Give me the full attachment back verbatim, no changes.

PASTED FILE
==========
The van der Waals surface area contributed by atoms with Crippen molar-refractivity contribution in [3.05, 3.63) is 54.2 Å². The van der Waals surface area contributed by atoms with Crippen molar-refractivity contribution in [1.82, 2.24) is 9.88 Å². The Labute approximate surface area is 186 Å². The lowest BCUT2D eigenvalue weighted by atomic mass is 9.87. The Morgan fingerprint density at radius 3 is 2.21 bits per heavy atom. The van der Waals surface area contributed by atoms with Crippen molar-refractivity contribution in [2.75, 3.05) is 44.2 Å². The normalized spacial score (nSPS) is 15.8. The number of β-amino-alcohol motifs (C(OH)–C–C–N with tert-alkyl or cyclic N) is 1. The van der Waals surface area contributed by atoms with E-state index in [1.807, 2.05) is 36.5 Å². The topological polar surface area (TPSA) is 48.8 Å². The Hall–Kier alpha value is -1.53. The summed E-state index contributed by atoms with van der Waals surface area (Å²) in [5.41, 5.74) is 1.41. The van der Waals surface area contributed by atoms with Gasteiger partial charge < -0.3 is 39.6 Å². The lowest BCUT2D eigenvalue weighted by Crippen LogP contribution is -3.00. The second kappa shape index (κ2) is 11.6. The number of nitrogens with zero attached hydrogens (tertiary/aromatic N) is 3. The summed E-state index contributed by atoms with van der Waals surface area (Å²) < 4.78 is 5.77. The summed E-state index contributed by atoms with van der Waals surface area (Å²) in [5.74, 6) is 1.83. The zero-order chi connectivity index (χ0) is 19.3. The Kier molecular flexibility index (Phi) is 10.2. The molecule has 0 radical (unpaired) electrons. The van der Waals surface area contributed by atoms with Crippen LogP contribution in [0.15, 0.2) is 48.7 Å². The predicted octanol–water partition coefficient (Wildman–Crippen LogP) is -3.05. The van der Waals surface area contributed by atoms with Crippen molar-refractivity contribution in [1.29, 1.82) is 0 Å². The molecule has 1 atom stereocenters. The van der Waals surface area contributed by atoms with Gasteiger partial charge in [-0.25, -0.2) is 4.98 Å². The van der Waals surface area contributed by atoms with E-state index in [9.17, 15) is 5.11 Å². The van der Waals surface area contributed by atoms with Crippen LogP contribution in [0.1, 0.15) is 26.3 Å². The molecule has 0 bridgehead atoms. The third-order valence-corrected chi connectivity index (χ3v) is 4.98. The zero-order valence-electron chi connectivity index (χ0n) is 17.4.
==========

The van der Waals surface area contributed by atoms with Crippen molar-refractivity contribution in [3.05, 3.63) is 54.2 Å². The van der Waals surface area contributed by atoms with Crippen molar-refractivity contribution in [1.82, 2.24) is 9.88 Å². The Labute approximate surface area is 186 Å². The lowest BCUT2D eigenvalue weighted by atomic mass is 9.87. The Morgan fingerprint density at radius 3 is 2.21 bits per heavy atom. The van der Waals surface area contributed by atoms with Crippen molar-refractivity contribution in [2.75, 3.05) is 44.2 Å². The normalized spacial score (nSPS) is 15.8. The number of β-amino-alcohol motifs (C(OH)–C–C–N with tert-alkyl or cyclic N) is 1. The van der Waals surface area contributed by atoms with E-state index in [1.807, 2.05) is 36.5 Å². The topological polar surface area (TPSA) is 48.8 Å². The Hall–Kier alpha value is -1.53. The summed E-state index contributed by atoms with van der Waals surface area (Å²) in [5.41, 5.74) is 1.41. The van der Waals surface area contributed by atoms with Gasteiger partial charge < -0.3 is 39.6 Å². The lowest BCUT2D eigenvalue weighted by Crippen LogP contribution is -3.00. The second kappa shape index (κ2) is 11.6. The number of nitrogens with zero attached hydrogens (tertiary/aromatic N) is 3. The summed E-state index contributed by atoms with van der Waals surface area (Å²) < 4.78 is 5.77. The summed E-state index contributed by atoms with van der Waals surface area (Å²) in [5.74, 6) is 1.83. The zero-order chi connectivity index (χ0) is 19.3. The Kier molecular flexibility index (Phi) is 10.2. The molecule has 0 radical (unpaired) electrons. The van der Waals surface area contributed by atoms with Crippen LogP contribution in [0.15, 0.2) is 48.7 Å². The predicted octanol–water partition coefficient (Wildman–Crippen LogP) is -3.05. The van der Waals surface area contributed by atoms with Crippen molar-refractivity contribution in [1.29, 1.82) is 0 Å². The molecule has 1 atom stereocenters. The van der Waals surface area contributed by atoms with Gasteiger partial charge in [-0.25, -0.2) is 4.98 Å². The van der Waals surface area contributed by atoms with E-state index in [9.17, 15) is 5.11 Å². The van der Waals surface area contributed by atoms with Crippen LogP contribution in [0.1, 0.15) is 26.3 Å². The molecule has 0 bridgehead atoms. The third-order valence-corrected chi connectivity index (χ3v) is 4.98. The zero-order valence-electron chi connectivity index (χ0n) is 17.4.